President Obama was beating the drums on Thursday in Los Angeles regarding corporate tax deserters, companies that move headquarters or tax shields to another country in order to escape high US tax rates.
The LA Times provides the details in President Obama Hits 'Corporate Deserters' in Populist L.A. Speech.
Tearing into companies he dubbed “corporate deserters,” President Obama on Thursday launched an election-year push to make it harder for U.S. companies to avoid paying taxes.
Under a bright sun at a trade and technical college in Los Angeles, Obama issued a damning assessment of a “small but growing” group of companies taking advantage of a “loophole” in corporate tax law by reorganizing overseas, often in low-tax countries.
Obama accused the companies of “renouncing their U.S. citizenship” and “fleeing the country” while sticking U.S. taxpayers “with the tab.”
“You shouldn’t get to call yourself an American company only when you want a handout from the American taxpayer,” Obama told a crowd gathered at the Los Angeles Trade-Technical College. The speech capped a three-day West Coast trip primarily focused on raising money for Democrats ahead of the midterm elections.
Obama’s target on Thursday was so-called inversion transactions, a practice that allows U.S. companies to reincorporate overseas, either through a merger or purchase of a foreign entity, and thus avoid paying U.S. taxes on its foreign earnings.
Who Cares About Legalities?
The president acknowledged the practice is legal, but added “my attitude is, ‘I don’t care if it’s legal -- it’s wrong.’”
Well, who gives a damn about legalities anymore? Certainly not president Obama, as he has proven many times over.
Besides, as we all learned from President Nixon "When the president does it, it's not illegal".
No president has been a finer student of Nixon philosophy than Obama.
People Freaking Out
Business Insider's "eye-popping" chart of the day on Why People Are Freaking Out About 'Tax Inversions' adds a big megaphone to Obama's tune.
In addition to seeking higher taxes, Obama simultaneously proposes a rule change to classify "factoryless goods producers" as domestic manufacturers, even if the manufacturing jobs associated with those producers are offshore.
The IB Times reports Obama's jobs proposal was Slammed by Unions.
A decade ago, as the United States hemorrhaged manufacturing jobs, the federal government considered reclassifying fast food as a manufacturing industry. Sound ludicrous? Today, with the manufacturing sector still ailing, the federal government wants to take something called "factoryless goods" and categorize the firms that make them as manufacturers. As part of the plan, the government could also classify some foreign-manufactured goods as U.S. exports.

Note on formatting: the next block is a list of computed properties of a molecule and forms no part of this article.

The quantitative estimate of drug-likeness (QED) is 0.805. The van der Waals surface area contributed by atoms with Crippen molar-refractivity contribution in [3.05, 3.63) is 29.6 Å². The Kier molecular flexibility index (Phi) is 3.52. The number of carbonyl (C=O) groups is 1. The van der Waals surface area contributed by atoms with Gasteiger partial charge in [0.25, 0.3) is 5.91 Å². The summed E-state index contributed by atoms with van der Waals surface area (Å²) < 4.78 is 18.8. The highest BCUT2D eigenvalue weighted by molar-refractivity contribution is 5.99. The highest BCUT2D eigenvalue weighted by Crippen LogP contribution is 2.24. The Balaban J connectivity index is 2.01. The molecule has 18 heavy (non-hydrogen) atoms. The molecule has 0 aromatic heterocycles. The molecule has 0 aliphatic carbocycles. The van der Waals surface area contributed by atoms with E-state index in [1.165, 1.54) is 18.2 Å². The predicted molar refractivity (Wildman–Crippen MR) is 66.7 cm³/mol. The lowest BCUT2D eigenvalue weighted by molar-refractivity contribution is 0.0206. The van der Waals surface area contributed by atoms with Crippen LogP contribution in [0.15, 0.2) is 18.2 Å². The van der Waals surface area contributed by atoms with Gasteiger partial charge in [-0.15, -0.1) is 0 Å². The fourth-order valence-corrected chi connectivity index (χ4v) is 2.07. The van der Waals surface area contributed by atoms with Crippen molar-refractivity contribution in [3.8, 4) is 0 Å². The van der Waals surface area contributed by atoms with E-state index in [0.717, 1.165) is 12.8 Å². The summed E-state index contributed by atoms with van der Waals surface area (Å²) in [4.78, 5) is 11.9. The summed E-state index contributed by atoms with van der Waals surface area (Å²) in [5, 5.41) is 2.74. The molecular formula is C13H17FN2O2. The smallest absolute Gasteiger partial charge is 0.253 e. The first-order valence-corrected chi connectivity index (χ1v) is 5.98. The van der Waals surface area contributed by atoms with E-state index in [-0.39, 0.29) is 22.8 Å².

Now, as the White House seeks to portray its domestic manufacturing initiatives as successful, the administration has proposed a rule change to classify "factoryless goods producers" as domestic manufacturers, even if the manufacturing jobs associated with those producers are offshore. A 2013 Study by Dartmouth Business School researchers found that had that rule been in place, it would have officially increased U.S. manufacturing employment figures by 595,000 jobs in 2002 and 431,000 jobs in 2007.
In response, labor unions and consumer groups this week announced they organized more than 26,000 public comments against the proposed change. They charge that the reclassification could undermine the Buy America Act, which requires government purchasers to give preference to U.S.-made goods. They also argue that such a reclassification would artificially and inaccurately inflate the number of domestic manufacturing jobs reported by the government and would hide the true economic cost of trade proposals, such as the pending Trans Pacific Partnership.
Though the proposed change could be politically useful for lawmakers and is a hot issue for labor advocates, some economists support the initiative on the grounds that it provides more precise data. As the Dartmouth researchers argue, such reclassification may be necessary because "factoryless goods" are "a new type of production function in the global economy."
Ultimate in "Factoryless Goods"
Do US dollars qualify as "factoryless" goods? If not, why not? Dollars can be manufactured at will, electronically, without a factory, and China gladly takes all of them we print.
China wants dollars and we want junk. That should make everyone happy.
The only problem is classification. All Obama has to do is count US dollars as a "new type of production" and the trade deficit magically goes away.
On a more serious note ...
I propose elimination of corporate income taxes entirely.
I recently discussed a zero percent corporate tax rate in response to a proposal by Barry Ritholtz regarding a "Fair Tax" structure.
For a detailed discussion, please see Reader Emails and Other Reflections On the "U.S. Corporate Tax Dodge".
The article covers numerous points. For those who want a quick synopsis, here goes:
"Ritholtz wants uniformity and fairness. I agree. Taxation at 0% would not only provide it, businesses would come to the US, instead of escape from the US. How bad would that be?"
To address the trade deficit completely and easily, also see Hugo Salinas Price and Michael Pettis on the Trade Imbalance Dilemma; Gold's Honest Discipline Revisited
Mike "Mish" Shedlock